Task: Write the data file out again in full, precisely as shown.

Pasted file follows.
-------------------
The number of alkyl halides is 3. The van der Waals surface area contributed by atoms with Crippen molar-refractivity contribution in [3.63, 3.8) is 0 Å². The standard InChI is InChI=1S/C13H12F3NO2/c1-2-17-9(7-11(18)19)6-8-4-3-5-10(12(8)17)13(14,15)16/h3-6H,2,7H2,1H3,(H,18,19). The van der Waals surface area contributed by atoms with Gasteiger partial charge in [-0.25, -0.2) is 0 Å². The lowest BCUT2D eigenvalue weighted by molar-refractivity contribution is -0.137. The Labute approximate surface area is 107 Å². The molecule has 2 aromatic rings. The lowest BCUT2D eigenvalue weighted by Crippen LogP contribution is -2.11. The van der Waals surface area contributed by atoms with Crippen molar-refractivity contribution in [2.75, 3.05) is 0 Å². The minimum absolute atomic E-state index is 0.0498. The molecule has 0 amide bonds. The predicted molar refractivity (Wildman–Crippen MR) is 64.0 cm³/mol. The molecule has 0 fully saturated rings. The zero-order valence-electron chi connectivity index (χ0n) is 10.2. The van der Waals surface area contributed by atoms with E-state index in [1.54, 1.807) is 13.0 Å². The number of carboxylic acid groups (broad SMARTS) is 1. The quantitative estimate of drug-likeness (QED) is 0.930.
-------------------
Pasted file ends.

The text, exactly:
The number of alkyl halides is 3. The van der Waals surface area contributed by atoms with Crippen molar-refractivity contribution in [3.63, 3.8) is 0 Å². The standard InChI is InChI=1S/C13H12F3NO2/c1-2-17-9(7-11(18)19)6-8-4-3-5-10(12(8)17)13(14,15)16/h3-6H,2,7H2,1H3,(H,18,19). The van der Waals surface area contributed by atoms with Gasteiger partial charge in [-0.25, -0.2) is 0 Å². The lowest BCUT2D eigenvalue weighted by molar-refractivity contribution is -0.137. The Labute approximate surface area is 107 Å². The molecule has 2 aromatic rings. The lowest BCUT2D eigenvalue weighted by Crippen LogP contribution is -2.11. The van der Waals surface area contributed by atoms with Crippen molar-refractivity contribution in [2.75, 3.05) is 0 Å². The minimum absolute atomic E-state index is 0.0498. The molecule has 0 amide bonds. The predicted molar refractivity (Wildman–Crippen MR) is 64.0 cm³/mol. The molecule has 0 fully saturated rings. The zero-order valence-electron chi connectivity index (χ0n) is 10.2. The van der Waals surface area contributed by atoms with E-state index in [1.54, 1.807) is 13.0 Å². The number of carboxylic acid groups (broad SMARTS) is 1. The quantitative estimate of drug-likeness (QED) is 0.930.